Biogeosciences Discuss., 8, 6775-6832, 2011
www.biogeosciences-discuss.net/8/6775/2011/
doi:10.5194/bgd-8-6775-2011
© Author(s) 2011. This work is distributed
under the Creative Commons Attribution 3.0 License.
Review Status
This discussion paper has been under review for the journal Biogeosciences (BG). Please refer to the corresponding final paper in BG.
North American CO2 exchange: intercomparison of modeled estimates with results from a fine-scale atmospheric inversion
S. M. Gourdji1,8, K. L. Mueller1, V. Yadav1,7, D. N. Huntzinger1,9, A. E. Andrews2, M. Trudeau2, G. Petron2, T. Nehrkorn3, J. Eluszkiewicz3, J. Henderson3, D. Wen4, J. Lin4, M. Fischer5, C. Sweeney2, and A. M. Michalak1,6,7
1Department of Civil & Environmental Engineering, University of Michigan, Ann Arbor, MI 48109, USA
2Global Monitoring Division, Earth System Research Laboratory, National Oceanic & Atmospheric Administration, Boulder, CO 80305, USA
3Atmospheric and Environmental Research Inc., Lexington, MA 02421, USA
4Department of Earth & Environmental Sciences, University of Waterloo, Waterloo, ON, N2L 3G1, Canada
5Lawrence Berkeley National Lab, Berkeley, CA 94720, USA
6Department of Atmospheric, Oceanic & Space Sciences, University of Michigan, Ann Arbor, MI 48109, USA
7Department of Global Ecology, Carnegie Institution for Science, Stanford, CA 94305, USA
8Department of Environmental Earth System Science and Program on Food Security & the Environment, Stanford University, Stanford, CA 94305, USA
9School of Earth Sciences and Environmental Sustainability, Northern Arizona University, Flagstaff AZ, USA

Abstract. Robust estimates of regional-scale terrestrial CO2 exchange are needed to support carbon management policies and to improve the predictive ability of models representing carbon-climate feedbacks. Large discrepancies remain, however, both among and between CO2 flux estimates from atmospheric inverse models and terrestrial biosphere models. Improved atmospheric inverse models that provide robust estimates at sufficiently fine spatial scales could prove especially useful for monitoring efforts, while also serving as a validation tool for process-based assumptions in terrestrial biosphere models. A growing network of continental sites collecting continuous CO2 measurements provides the information needed to drive such models. This study presents results from a regional geostatistical inversion over North America for 2004, taking advantage of continuous data from the nine sites operational in that year, as well as available flask and aircraft observations. The approach does not require explicit prior flux estimates, resolves fluxes at finer spatiotemporal scales than previous North American inversion studies, and uses a Lagrangian transport model coupled with high-resolution winds (i.e. WRF-STILT) to resolve near-field influences around measurement locations. The estimated fluxes are used in an inter-comparison with other inversion studies and a suite of terrestrial biosphere model estimates collected through the North American Carbon Program Regional and Continental Interim Synthesis. Differences among inversions are found to be smallest in areas of the continent best-constrained by the atmospheric data, pointing to the value of an expanded measurement network. Aggregation errors in previous coarser-scale inversion studies are likely to explain a portion of the remaining spread. The spatial patterns from a geostatistical inversion that includes auxiliary environmental variables from the North American Regional Reanalysis were similar to those from the median of the biospheric model estimates during the growing season, but diverged more strongly in the dormant season. This could be due to a lack of sensitivity in the inversion during the dormant season, but may also point to a lack of skill in the biospheric models outside of the growing season, particularly in agricultural areas. For the annual continental budget, the boundary conditions used as an input into the inversions were seen to have a substantial impact on the estimated net flux, with a difference of ~0.8 PgC yr−1 associated with results using two different plausible sets of boundary conditions.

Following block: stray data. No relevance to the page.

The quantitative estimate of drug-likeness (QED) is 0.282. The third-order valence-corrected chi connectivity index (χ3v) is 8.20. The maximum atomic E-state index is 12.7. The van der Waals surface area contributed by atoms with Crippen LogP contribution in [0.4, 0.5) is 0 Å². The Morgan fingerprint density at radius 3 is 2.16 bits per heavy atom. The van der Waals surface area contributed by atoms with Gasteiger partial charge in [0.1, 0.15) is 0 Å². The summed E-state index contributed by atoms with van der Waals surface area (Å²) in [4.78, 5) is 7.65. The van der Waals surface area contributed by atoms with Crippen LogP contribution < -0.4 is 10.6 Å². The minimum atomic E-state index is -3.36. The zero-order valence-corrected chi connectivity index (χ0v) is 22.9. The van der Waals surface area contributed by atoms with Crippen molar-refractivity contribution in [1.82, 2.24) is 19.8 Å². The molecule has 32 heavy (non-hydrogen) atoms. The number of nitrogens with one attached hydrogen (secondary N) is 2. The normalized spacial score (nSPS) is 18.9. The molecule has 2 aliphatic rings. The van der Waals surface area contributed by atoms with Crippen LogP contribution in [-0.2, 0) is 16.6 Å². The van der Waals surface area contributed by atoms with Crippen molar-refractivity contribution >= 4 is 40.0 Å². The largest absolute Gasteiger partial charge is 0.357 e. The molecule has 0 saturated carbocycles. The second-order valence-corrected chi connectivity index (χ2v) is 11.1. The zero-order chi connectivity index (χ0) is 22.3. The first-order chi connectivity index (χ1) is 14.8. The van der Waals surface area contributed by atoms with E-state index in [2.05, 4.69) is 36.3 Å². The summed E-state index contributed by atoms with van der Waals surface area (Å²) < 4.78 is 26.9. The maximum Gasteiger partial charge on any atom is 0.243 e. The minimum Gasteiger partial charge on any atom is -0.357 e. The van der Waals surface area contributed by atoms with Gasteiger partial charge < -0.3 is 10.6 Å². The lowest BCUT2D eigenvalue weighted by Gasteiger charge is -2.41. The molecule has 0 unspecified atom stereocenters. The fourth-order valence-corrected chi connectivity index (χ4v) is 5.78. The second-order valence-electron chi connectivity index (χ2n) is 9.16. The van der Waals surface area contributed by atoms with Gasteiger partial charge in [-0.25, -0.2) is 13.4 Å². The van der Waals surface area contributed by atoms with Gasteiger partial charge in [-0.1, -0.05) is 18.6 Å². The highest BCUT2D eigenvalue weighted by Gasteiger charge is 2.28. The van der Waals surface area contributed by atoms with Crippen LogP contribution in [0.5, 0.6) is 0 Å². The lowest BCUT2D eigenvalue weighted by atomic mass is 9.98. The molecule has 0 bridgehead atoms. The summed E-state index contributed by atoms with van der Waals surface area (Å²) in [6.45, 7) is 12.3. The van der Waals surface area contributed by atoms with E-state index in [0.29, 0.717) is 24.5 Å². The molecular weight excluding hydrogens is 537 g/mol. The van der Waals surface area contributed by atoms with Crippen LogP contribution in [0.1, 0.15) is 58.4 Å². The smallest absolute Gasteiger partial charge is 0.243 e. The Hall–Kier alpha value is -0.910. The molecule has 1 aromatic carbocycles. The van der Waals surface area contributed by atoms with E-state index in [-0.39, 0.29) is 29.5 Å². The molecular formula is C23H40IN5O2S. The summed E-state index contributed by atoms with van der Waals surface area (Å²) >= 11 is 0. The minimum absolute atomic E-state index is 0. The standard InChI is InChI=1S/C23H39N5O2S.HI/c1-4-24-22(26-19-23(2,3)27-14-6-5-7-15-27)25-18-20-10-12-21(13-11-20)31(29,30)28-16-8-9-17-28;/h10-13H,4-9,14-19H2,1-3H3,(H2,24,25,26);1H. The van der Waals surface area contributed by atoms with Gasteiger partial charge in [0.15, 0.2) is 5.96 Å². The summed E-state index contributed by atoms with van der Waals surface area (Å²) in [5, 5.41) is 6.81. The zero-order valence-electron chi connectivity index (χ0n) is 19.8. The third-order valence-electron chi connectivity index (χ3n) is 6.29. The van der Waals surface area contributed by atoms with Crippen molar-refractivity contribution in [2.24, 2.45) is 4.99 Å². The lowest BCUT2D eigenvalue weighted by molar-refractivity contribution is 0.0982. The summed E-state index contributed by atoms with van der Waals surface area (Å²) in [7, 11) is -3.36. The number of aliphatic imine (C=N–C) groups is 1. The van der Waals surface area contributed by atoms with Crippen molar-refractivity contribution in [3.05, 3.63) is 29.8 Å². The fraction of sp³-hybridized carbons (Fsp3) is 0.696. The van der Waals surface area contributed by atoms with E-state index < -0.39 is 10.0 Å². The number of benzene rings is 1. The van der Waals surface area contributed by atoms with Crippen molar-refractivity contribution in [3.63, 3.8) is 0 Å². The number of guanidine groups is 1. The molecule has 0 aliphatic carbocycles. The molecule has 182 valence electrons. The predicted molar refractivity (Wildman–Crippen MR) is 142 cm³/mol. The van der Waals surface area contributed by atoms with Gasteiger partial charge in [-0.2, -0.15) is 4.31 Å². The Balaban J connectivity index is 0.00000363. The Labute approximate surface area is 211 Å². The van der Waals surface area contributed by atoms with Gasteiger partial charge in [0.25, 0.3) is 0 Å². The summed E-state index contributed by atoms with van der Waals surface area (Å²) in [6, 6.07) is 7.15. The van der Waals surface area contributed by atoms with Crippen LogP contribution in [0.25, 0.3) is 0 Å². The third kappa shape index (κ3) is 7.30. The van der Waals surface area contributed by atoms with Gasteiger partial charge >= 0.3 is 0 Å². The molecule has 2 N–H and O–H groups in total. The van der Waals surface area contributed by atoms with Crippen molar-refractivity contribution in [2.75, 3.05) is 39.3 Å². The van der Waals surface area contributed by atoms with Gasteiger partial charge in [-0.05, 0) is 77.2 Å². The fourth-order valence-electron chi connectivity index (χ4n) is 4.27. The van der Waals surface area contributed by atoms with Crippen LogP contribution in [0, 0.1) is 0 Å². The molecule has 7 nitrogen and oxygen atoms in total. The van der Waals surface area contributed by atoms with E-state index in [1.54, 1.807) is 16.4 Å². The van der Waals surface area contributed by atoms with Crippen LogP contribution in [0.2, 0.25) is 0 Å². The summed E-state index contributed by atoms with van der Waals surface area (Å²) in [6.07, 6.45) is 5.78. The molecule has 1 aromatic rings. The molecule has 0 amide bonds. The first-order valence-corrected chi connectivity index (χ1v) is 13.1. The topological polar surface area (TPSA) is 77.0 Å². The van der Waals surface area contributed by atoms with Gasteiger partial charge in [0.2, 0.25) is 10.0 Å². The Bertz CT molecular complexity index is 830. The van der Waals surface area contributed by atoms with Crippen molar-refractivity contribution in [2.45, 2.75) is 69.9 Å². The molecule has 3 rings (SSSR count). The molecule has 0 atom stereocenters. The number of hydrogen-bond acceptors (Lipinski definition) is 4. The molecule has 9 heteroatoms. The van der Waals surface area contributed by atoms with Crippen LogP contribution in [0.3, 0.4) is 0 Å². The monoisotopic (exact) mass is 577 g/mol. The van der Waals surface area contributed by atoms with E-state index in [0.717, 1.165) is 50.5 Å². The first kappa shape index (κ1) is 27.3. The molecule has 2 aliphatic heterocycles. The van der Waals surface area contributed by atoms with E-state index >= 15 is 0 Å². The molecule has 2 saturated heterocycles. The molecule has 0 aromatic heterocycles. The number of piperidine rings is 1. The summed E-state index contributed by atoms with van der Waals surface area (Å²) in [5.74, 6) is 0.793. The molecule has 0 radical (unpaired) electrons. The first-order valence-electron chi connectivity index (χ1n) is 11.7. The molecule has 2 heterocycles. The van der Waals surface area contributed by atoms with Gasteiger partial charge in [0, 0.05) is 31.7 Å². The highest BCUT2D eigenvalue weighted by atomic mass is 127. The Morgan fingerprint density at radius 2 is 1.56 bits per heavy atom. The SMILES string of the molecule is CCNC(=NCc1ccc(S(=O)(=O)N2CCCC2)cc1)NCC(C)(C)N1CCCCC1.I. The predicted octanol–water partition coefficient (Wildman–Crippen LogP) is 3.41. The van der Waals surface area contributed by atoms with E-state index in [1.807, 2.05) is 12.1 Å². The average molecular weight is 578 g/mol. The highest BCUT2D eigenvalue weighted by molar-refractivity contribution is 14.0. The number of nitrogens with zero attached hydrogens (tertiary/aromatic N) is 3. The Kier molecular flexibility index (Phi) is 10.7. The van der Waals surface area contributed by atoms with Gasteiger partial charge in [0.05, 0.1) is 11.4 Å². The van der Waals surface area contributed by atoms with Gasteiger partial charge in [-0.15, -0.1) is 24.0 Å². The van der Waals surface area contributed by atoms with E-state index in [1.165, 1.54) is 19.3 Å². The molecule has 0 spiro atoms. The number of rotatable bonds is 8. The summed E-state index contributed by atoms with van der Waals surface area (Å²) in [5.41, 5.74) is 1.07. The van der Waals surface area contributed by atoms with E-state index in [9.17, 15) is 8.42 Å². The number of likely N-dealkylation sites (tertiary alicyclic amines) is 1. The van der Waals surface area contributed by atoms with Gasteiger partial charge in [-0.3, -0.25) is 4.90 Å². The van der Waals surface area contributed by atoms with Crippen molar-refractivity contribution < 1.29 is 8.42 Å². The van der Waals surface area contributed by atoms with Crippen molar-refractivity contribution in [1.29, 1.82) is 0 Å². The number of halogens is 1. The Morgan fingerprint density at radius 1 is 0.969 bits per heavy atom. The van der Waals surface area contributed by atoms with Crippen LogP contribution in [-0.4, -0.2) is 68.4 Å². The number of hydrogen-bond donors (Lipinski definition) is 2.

Citation: Gourdji, S. M., Mueller, K. L., Yadav, V., Huntzinger, D. N., Andrews, A. E., Trudeau, M., Petron, G., Nehrkorn, T., Eluszkiewicz, J., Henderson, J., Wen, D., Lin, J., Fischer, M., Sweeney, C., and Michalak, A. M.: North American CO2 exchange: intercomparison of modeled estimates with results from a fine-scale atmospheric inversion, Biogeosciences Discuss., 8, 6775-6832, doi:10.5194/bgd-8-6775-2011, 2011.
 
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